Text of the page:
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J. Dillon
07-29-2010, 03:50 PM
SHMBO found this iron ball whill digging up for a new flower bed.

It measures 1 1/2 " and weighs 8 oz.

Could this be a cannon ball left over from past ?

JD



http://a.imageshack.us/img375/9210/cball.jpg

Peerie Maa
07-29-2010, 03:53 PM
Either that, or from a mineral crushing mill. Bit small for a mill though. Were there ant set piece battles where grape shot may have been used near you?

J. Dillon
07-29-2010, 04:01 PM
Could be. This is Colonial New England soil. Indians roamed freely here for 10,000 years.... once the mile high ice melted.:D

JD

Peerie Maa
07-29-2010, 04:06 PM
I think that iron ball would have been artillery. Small arm ball was usually lead, as the troops could cast their own. That is why I suggested grape shot from an artillery piece, hence the set piece battle.

Paul Pless
07-29-2010, 04:06 PM
It measures 1 1/2 " and weighs 8 oz.Probably not a canon ball, its too big to be typical canister, it could be a piece of grape. . . more likely its a piece of scrap from something unrelated. Take it to your local historical society, they may be able to tell ya.

paladin
07-29-2010, 04:23 PM
Swivel guns used a small ball about the size of a golf ball, maybe a bit smaller. I can't get to mine to measure them as I have a small monkey with 4 that set on it.

J. Dillon
07-29-2010, 04:46 PM
Thanks for the leads guys. The internet is great, found this bit:

The invasion of several towns along Long Island Sound in July, 1779, has been written about in Dawson’s Battles of the United States, vol. 1:507-16. Documents are included with the essay. The New Haven attack is described best in C.H. Townshend, The British Invasion of New Haven Together with Some Account of the Landing and Burning of the Towns of Fairfield and Norwalk. (New Haven: n. pub., 1879). But see also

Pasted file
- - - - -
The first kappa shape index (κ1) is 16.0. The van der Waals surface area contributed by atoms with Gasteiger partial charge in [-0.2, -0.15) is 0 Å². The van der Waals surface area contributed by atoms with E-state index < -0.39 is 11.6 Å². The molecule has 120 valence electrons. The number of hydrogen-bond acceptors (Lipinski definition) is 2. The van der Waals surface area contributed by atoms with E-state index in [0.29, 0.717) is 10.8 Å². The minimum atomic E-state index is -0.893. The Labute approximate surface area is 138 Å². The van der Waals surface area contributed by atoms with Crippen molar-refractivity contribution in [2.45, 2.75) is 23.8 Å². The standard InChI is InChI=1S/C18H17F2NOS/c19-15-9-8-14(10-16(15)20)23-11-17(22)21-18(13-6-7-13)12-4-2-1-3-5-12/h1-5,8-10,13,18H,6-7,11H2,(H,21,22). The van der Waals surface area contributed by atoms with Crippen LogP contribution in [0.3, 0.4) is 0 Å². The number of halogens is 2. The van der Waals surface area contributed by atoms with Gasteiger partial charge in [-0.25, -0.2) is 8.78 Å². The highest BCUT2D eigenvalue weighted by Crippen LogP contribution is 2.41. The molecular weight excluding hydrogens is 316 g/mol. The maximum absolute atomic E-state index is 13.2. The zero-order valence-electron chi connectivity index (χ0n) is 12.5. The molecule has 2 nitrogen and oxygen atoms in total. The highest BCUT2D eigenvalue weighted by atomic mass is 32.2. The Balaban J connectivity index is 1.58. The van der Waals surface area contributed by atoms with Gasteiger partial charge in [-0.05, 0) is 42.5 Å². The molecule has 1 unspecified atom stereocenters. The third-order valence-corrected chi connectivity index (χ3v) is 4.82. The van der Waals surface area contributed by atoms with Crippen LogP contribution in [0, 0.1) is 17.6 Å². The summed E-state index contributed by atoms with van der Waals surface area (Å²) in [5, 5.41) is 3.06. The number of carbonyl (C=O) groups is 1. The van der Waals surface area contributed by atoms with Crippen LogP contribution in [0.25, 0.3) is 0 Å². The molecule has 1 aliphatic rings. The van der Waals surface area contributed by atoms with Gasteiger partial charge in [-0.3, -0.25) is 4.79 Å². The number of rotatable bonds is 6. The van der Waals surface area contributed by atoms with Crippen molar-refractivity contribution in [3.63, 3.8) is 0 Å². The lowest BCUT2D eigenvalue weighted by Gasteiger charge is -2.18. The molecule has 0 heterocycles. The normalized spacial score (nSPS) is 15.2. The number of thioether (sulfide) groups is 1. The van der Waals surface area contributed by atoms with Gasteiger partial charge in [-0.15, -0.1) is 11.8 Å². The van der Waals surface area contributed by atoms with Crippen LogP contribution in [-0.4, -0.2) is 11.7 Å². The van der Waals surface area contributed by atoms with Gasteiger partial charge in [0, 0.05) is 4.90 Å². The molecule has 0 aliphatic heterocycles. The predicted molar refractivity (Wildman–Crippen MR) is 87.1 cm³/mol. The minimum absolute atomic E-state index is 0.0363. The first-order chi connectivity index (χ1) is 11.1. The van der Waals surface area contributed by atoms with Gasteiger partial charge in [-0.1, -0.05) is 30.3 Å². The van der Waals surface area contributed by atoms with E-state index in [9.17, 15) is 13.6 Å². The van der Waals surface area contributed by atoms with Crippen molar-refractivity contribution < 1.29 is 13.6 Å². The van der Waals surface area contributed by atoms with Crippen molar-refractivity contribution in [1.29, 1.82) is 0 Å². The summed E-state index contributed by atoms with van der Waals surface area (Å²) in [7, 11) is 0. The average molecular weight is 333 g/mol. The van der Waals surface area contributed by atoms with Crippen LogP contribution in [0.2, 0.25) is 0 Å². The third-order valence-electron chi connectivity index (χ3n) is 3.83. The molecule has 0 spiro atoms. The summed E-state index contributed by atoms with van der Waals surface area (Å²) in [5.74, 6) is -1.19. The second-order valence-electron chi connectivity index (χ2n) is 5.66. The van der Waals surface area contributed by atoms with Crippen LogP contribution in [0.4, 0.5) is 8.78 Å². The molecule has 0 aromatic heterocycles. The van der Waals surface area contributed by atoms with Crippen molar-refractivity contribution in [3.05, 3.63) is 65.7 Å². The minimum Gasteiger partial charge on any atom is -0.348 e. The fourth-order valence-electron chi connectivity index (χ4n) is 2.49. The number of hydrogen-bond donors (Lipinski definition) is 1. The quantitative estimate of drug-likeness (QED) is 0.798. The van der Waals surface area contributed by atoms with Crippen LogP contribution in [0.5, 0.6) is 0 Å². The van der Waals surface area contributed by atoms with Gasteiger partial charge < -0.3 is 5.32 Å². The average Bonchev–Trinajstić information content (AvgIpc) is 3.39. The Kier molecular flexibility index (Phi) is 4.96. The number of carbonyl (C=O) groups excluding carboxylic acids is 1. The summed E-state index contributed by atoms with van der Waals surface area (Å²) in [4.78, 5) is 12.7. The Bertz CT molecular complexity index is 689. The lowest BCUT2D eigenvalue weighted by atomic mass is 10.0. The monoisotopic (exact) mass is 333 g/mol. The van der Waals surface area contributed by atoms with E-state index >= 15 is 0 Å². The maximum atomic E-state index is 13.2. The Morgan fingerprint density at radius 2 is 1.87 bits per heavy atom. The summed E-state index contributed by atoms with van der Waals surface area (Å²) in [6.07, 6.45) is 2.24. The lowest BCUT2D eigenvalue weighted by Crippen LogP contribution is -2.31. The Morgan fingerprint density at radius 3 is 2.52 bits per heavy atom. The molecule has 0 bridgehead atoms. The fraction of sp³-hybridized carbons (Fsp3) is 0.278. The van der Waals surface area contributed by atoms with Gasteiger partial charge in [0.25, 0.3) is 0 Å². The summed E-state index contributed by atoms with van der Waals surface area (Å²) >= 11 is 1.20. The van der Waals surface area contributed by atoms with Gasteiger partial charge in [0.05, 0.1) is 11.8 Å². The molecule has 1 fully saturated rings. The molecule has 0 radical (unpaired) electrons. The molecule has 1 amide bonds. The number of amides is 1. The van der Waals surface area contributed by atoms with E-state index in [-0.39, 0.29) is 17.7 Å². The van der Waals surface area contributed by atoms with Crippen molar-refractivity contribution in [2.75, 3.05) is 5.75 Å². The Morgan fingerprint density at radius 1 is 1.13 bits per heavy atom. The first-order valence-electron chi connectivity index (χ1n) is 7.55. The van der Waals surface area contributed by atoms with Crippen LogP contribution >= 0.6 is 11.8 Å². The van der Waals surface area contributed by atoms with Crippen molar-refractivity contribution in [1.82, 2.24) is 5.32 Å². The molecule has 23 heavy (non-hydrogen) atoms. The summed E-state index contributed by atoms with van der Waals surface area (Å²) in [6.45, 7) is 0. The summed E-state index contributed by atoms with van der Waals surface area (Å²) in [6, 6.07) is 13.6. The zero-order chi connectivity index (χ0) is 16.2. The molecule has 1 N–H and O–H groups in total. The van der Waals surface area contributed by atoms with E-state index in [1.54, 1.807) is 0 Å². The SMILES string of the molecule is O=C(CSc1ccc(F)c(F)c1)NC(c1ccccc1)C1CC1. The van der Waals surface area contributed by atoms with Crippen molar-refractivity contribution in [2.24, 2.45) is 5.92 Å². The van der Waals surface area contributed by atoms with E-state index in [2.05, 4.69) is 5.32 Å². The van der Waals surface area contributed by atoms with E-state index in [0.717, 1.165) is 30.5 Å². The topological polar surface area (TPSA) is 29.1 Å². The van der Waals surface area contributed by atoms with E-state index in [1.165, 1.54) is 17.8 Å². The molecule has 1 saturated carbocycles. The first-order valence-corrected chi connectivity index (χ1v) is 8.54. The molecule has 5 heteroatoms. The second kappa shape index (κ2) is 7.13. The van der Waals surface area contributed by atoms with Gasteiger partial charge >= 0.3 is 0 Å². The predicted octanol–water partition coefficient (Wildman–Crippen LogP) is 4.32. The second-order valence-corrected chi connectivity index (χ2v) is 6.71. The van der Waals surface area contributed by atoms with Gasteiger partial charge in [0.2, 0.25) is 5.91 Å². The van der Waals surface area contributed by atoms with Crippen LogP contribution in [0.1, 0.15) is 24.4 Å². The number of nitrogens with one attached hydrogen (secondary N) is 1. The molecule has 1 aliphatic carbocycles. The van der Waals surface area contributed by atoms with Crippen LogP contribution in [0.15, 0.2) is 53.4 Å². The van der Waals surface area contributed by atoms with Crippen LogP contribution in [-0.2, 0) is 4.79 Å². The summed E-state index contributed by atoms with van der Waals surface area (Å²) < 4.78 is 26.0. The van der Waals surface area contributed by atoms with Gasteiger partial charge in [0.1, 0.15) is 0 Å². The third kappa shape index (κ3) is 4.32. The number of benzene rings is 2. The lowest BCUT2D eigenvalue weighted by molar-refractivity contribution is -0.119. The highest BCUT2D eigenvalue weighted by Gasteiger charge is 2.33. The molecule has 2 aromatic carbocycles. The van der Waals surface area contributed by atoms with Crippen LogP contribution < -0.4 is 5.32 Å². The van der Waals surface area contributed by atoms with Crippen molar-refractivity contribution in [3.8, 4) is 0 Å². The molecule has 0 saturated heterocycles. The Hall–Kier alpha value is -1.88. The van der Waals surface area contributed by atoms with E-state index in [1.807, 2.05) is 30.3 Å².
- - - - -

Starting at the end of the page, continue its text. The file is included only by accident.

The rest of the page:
Brown, Lloyd A. Loyalist Operations at New Haven. Ann Arbor: The Clements Library, 1938. This is a little collection of maps of the raid on New Haven in 1779 and 1781. It is subtitled, “Including Capt. Patric Ferguson’s Letter with Map Dated May 27, 1779 and Capt. Hubbel’s Report and Map of His Raid on New Haven, April 19, 1781.”
Green, M. Louise. "New Haven Defenses in the Revolution and the War of 1812." Connecticut Quarterly 4 (1892) 9. The author was a professional historian.
Goodrich, Chauncey. "Invasion of New Haven by the British Troops, July 5, 1779." Papers of the NHCHS 2 (1877) :29-92. Goodrich read this paper in 1867 and died the next year. He was familiar with a great many eye-witnesses who were only a generation older than he.
Moore, John E., Jr. "An Episode in the Revolutionary War: The British Attack on New Haven." Journal of the NHCHS 15 (December, 1966) 4:71-78. A modest sketch.
Of course, there is a good account in Rolin Osteweiss's Three Centuries of New Haven, pp. 138-49.
By far the best account of the coastal raids of 1779--those on New Haven, Fairfield, and Norwalk--is that of Thomas Farnham, "'The Enemy Was in Town': The British Raids on Connecticut, July, 1779," in Journal of the NHCHS 24 (Summer, 1976) 2:3-63. This is a thoroughly professional job by an academic historian, who concludes: "Perhaps the raids from the very beginning were bound to fail, for they were based on a false premise; ... that the Revolution was the work of a small group of immoral malcontents." (p. 63)


We're close enough to New Haven CT to be included in this skirmish. Now about swivel guns, If not mounted aboard ship, just how did they carry and fire them on land ?

JD